Acoustic emissions and response for detection and monitoring of flow-accelerated corrosion
University of New Brunswick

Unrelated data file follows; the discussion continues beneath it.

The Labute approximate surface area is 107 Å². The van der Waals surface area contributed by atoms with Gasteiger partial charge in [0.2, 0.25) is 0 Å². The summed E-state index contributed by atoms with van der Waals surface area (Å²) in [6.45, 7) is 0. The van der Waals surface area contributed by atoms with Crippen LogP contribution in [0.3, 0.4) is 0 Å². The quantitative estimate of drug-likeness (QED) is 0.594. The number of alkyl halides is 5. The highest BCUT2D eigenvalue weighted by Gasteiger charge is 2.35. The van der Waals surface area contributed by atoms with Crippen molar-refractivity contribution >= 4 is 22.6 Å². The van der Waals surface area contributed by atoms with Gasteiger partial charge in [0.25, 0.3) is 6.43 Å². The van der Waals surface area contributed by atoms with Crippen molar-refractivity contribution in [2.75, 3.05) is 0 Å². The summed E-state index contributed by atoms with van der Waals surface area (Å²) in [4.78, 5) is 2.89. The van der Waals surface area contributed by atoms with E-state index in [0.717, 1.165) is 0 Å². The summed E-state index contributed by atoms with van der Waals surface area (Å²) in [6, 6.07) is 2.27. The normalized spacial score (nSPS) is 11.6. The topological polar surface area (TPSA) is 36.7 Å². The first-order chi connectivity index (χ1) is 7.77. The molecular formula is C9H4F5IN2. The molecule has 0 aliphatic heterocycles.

The viability of using acoustic emission or response of a pipe under fluid load as a means of detecting and monitoring flow-accelerated corrosion (FAC) was assessed. A system that used PZT piezoelectric elements was designed, built and tested using a straight resistance probe for on-line measurement of FAC within a circulating water loop. Both passive and active measurement techniques were employed to correlate changes in the system’s frequency response to the FAC rate calculated using the measured electrical resistance of the probe. Two probes of identical geometry and one with a larger inner diameter were constructed and tested. The system was studied at neutral water chemistry at conditions where the FAC was stifled and where it was maximized. The probe was exposed to flow rates between 1.3-4.0 L/min. Temperature was maintained at 140 °C to maximize FAC. The experimental results provided evidence to support the proof of concept for the active system to detect and monitor FAC. Suggestions for future work to develop a numerical correlation for FAC monitoring building on the present work were also provided.